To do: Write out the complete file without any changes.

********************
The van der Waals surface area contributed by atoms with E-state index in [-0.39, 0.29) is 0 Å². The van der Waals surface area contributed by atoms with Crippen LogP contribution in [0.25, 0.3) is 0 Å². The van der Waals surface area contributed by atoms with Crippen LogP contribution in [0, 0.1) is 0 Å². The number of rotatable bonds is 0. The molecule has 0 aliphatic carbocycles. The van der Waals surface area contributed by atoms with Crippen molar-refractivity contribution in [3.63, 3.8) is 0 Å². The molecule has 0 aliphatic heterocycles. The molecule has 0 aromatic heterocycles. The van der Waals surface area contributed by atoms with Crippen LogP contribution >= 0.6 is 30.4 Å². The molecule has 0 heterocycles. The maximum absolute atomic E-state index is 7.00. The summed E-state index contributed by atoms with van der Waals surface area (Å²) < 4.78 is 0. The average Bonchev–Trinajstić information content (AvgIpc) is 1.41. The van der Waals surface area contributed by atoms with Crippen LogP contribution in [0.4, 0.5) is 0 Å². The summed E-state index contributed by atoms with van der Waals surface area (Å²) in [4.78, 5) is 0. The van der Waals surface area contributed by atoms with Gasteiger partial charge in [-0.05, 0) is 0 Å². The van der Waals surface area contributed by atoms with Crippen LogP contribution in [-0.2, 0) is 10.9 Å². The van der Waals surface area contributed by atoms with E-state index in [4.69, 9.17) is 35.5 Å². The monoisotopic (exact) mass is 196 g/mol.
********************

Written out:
The van der Waals surface area contributed by atoms with E-state index in [-0.39, 0.29) is 0 Å². The van der Waals surface area contributed by atoms with Crippen LogP contribution in [0.25, 0.3) is 0 Å². The van der Waals surface area contributed by atoms with Crippen LogP contribution in [0, 0.1) is 0 Å². The number of rotatable bonds is 0. The molecule has 0 aliphatic carbocycles. The van der Waals surface area contributed by atoms with Crippen molar-refractivity contribution in [3.63, 3.8) is 0 Å². The molecule has 0 aliphatic heterocycles. The molecule has 0 aromatic heterocycles. The van der Waals surface area contributed by atoms with Crippen LogP contribution >= 0.6 is 30.4 Å². The molecule has 0 heterocycles. The maximum absolute atomic E-state index is 7.00. The summed E-state index contributed by atoms with van der Waals surface area (Å²) < 4.78 is 0. The average Bonchev–Trinajstić information content (AvgIpc) is 1.41. The van der Waals surface area contributed by atoms with Crippen LogP contribution in [0.4, 0.5) is 0 Å². The summed E-state index contributed by atoms with van der Waals surface area (Å²) in [4.78, 5) is 0. The van der Waals surface area contributed by atoms with Gasteiger partial charge in [-0.05, 0) is 0 Å². The van der Waals surface area contributed by atoms with Crippen LogP contribution in [-0.2, 0) is 10.9 Å². The van der Waals surface area contributed by atoms with E-state index in [4.69, 9.17) is 35.5 Å². The monoisotopic (exact) mass is 196 g/mol.